BEMIDJI, Minn. -- For nearly 20 years, Bryan Hammitt’s 120-by-65-foot backyard ice rink has been a winter sanctuary for his family, friends and neighbors -- inspiring lasting memories for all who skate it.
The rink, which sprung from Hammitt’s passion for hockey, is a source of pride for the Bemidji State University alum, as it’s crafted from repurposed materials from the school’s John S. Glas Fieldhouse. Hammitt acquired both boards and nets once used by the Bemidji State Beavers hockey team for the rink.
“It was total luck because we were able to keep those from going to the garbage,” Hammitt said. “But I think the coolest part about it is that since they're repurposed, there’s history that was able to be revived -- the history of what happened in the John Glas Fieldhouse and the championships that were won there. The Beavers won national championships in those boards. So that feeling, that nostalgia is present.”
The rink started as a small clearing in a 40-acre red pine plantation on Hammitt’s property. Over the span of a couple years, he prepared the land and then the rink for the first sheet of ice to be laid.
Now, about 16,000 to 20,000 gallons of water are needed to create the foundation of the rink each year. In preparing and maintaining the rink, Hammitt said he’s invented his version of the Zamboni: the “HomeBoni,” which floods the rink from about December to March every year.
“We strap our skates on, shovel the rink, plow it first, then pitch the snow over with a snow blower and then hand scrape it. It takes hours every time,” Hammitt said. “The HomeBoni is a 450-gallon water tank that I put on a trailer that I made. I haul it behind a four-wheeler, and there's plumbing out the back.”
Hammitt, a teacher at Bemidji High School, said it typically takes two HomeBoni tankfuls to flood the rink, and then it's just a matter of reapplying thin coats -- after the initial one -- for the rest of the season.
Throughout the years, neighbors and friends have flocked to Hammitt’s rink during wintertime. Although things have slowed down a bit in recent years, Hammitt said it was not uncommon at one point to find all 17 families from his small neighborhood at the rink, enjoying a variety of activities like boot hockey games, skating and sitting around a campfire.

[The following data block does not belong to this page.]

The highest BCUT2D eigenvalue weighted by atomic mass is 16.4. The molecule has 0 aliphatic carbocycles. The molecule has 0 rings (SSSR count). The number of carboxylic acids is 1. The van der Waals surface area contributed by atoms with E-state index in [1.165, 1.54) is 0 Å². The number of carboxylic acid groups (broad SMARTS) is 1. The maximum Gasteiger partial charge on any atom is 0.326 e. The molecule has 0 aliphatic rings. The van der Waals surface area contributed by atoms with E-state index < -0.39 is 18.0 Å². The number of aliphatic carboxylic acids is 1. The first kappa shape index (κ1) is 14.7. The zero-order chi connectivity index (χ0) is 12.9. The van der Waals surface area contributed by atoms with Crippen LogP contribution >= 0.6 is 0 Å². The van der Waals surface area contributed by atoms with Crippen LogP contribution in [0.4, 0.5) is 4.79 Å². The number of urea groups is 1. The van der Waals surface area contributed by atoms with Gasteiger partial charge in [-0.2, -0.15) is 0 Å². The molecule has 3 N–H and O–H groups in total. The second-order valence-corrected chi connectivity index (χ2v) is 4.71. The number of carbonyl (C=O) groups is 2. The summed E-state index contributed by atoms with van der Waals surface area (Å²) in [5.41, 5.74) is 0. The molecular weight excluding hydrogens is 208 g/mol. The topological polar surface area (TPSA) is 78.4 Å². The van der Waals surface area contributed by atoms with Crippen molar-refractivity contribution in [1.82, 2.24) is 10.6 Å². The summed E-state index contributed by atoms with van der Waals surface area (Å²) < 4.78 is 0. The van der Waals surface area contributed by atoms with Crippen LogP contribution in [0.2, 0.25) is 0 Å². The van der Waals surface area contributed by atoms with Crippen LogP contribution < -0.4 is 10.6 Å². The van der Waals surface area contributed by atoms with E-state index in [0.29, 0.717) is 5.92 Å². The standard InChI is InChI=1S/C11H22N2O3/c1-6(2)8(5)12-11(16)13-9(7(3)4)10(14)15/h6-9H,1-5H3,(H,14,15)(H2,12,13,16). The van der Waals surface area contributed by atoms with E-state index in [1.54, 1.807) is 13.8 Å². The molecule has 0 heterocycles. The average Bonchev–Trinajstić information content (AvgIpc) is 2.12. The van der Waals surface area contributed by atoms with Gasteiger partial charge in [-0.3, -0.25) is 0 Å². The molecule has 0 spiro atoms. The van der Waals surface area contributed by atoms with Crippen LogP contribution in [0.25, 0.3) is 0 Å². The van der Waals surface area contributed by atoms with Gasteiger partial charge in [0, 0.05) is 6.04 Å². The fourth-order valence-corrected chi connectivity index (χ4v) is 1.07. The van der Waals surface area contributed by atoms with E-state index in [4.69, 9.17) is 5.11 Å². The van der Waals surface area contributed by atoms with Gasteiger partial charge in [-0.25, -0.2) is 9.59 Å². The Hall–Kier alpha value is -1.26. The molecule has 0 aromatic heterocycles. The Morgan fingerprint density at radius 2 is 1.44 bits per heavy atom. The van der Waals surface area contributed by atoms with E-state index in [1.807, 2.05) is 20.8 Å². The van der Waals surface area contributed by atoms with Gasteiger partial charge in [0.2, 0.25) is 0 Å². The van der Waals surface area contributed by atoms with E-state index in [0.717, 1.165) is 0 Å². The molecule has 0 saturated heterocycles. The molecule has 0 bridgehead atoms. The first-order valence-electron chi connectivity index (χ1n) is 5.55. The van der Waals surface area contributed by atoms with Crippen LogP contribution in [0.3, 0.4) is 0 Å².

“The feedback I've gotten from the neighbors and kids that have grown up on the rink is they're very appreciative and thankful they had it,” Hammitt said. “A lot of them didn't even play hockey. It was just a neat place for them to go to to spend a long and cold winter’s day. I think the vibe in the neighborhood has been very positive because kids could come and create memories, have fun, make friendships and go on dates.”
Since its creation, the Hammitt rink has garnered much attention, having been featured in a variety of publications and visited by Minnesota Wild, the Beaver hockey team and professional skaters.
The rink’s warming house -- which includes a sauna, a sleeping loft and a wood stove inside -- has had a spread in “Better Homes and Garden” magazine; and “Sports Illustrated” magazine even visited the rink and described it as an elaborate “Field of Dreams.”
Additionally, the rink has been featured on Minnesota Wild tickets and highlighted in promotions for the 2019 Hockey Day Minnesota in Bemidji. Hammitt said his rink has also won numerous contests, both nationally and statewide.
“Minnesota-wise, Arby's and Minnesota Wild did a best backyard hockey rink contest, and we won that and got a year's supply of combo meals from Arby's,” Hammitt said.
Hammitt acknowledged that a big reason for continuing the rink each year has been for his children’s enjoyment and their love of hockey.
And while he’s uncertain if he will continue it once his last child graduates high school, he said his main focus now is on maintenance, as he prepares to host a wedding reception in his backyard this summer for a woman whose childhood was spent on the rink.
“My kids definitely learned how important family is because of it,” Hammitt said. “I never made the rink about making superstar hockey players. But I think if you don't love the game, you're not going to enjoy your sport or be good at it. So that's the biggest thing: They grew up absolutely loving the sport of hockey, and, more than likely, will do something like this for their kids when they grow older. And because of this, they can continue to pass it on.”